It was with little fanfare, just a simple blog post, that Google released a new API for its Google Sites offering. For those of you who do not know about Google Sites, it is a product that allows you to create websites easily without needing to know things like HTML or JavaScript. For those of you familiar with blogging sites like WordPress or Blogger, you will recognize that it is really a Content Management System (CMS) of some kind. It is a fairly functional product which allows you to create pages based on templates, and edit pages directly in a WYSIWYG editor. Like many of the blog platforms, it allows you to insert predefined objects (Gadgets in the Google case, widgets on other platforms) into your pages. For someone that wanted to create a site that is not strictly a blog and maybe have some help managing it, it is a good product to use.

However, Google was not satisfied with these basic features and decided to release the API. Let’s take a look at the benefits according to Google:

The use cases are plentiful for businesses:
  • Update Google Sites from 3rd party applications – e.g. your sales team’s Google Sites pages can update automatically when new leads are added to your CRM system.
  • Migrate files and content from workspace applications like Microsoft SharePoint and Lotus Notes to Google Sites.
  • Export Google Sites pages, edit them offline, and re-import the updated content.
  • Export your sites, including every page revision, for backup.
  • Easily monitor changes across your important internal and public sites, all from a single gadget.
  • Push new content like changes to employee policies or a new corporate logo to any site on your domain, even sites created by individual employees.

First, you will see that this is target immediately at businesses. Next, you will see the names of enterprise level CMS/Wiki/Intranet/Collaboration applications like Lotus Notes and SharePoint. When Google announces that you can import data from another system, that typically means they are going to war with that competing product. This was a warning to Microsoft and Lotus that Google had sat out of this fight long enough. They even link to a product built on the API that allows you to migrate content and data from SharePoint.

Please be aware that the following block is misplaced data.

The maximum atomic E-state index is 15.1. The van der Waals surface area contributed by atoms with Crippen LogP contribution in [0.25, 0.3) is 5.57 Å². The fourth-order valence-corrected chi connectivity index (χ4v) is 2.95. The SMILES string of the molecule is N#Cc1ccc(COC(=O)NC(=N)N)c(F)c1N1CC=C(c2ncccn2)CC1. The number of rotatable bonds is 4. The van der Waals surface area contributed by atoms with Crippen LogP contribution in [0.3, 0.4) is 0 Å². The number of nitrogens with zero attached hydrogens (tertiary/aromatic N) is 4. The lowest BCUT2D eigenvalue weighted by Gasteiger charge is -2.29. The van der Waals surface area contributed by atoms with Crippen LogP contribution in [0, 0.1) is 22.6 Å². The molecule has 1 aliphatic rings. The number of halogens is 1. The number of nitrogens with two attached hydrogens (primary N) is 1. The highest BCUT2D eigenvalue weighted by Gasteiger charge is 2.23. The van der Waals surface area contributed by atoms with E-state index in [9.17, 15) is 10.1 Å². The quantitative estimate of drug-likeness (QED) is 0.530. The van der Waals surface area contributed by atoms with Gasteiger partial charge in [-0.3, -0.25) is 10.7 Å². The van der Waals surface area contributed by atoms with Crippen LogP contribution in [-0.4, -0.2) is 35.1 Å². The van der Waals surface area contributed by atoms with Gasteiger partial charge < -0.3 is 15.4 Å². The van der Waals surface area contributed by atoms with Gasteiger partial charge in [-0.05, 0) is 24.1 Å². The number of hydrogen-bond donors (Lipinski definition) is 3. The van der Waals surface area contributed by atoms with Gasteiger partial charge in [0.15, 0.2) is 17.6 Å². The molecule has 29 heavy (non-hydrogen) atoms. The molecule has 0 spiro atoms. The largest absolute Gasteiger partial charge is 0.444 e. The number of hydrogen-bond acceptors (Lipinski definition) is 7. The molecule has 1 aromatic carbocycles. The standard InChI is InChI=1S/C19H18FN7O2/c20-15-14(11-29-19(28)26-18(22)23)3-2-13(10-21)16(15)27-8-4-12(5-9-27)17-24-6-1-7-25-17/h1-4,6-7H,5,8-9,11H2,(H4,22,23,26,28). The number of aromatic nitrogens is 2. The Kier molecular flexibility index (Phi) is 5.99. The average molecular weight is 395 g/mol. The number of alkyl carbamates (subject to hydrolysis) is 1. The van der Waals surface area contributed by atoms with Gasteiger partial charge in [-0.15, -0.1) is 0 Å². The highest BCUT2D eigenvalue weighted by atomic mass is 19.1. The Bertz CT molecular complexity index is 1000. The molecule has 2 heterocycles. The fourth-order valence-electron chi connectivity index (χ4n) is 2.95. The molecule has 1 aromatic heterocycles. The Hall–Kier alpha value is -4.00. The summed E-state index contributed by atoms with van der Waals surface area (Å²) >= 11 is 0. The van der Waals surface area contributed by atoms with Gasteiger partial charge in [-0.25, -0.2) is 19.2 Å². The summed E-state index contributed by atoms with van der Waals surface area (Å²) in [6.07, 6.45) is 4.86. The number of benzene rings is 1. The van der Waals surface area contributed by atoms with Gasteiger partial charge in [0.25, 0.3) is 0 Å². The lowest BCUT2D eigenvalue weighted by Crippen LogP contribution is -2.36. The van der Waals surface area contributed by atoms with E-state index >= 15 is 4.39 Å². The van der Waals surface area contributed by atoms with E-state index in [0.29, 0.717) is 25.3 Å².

Lastly, they have some documentation on the API in the form of a protocol guide, a reference guide and a Java language guide. The Java language guide is another piece of the enterprise puzzle. Google has typically released new developer tools and APIs using Python or JavaScript. In this case, they went directly to Java which is heavily used in the enterprise application space, and they provide a Java client to get you developing faster.

Google has been trying to make progress in the enterprise space for years, but never found a good way to get in. By targeting SharePoint and other enterprise collaboration suites, they are targeting some “low-hanging fruit”. SharePoint is very easy to use when creating sites, but notoriously difficult to program against. By releasing a Java client, Google has given enterprise developers a quick way to prototype their next application using Google Sites. If you can prototype something fairly functional in two weeks, your manager and people higher in the organization will start listening. If you then mention that it is offered by Google, and there are minimal administration costs, they might get project approval. Other tool vendors had better be paying attention, because Google is ready to fight.

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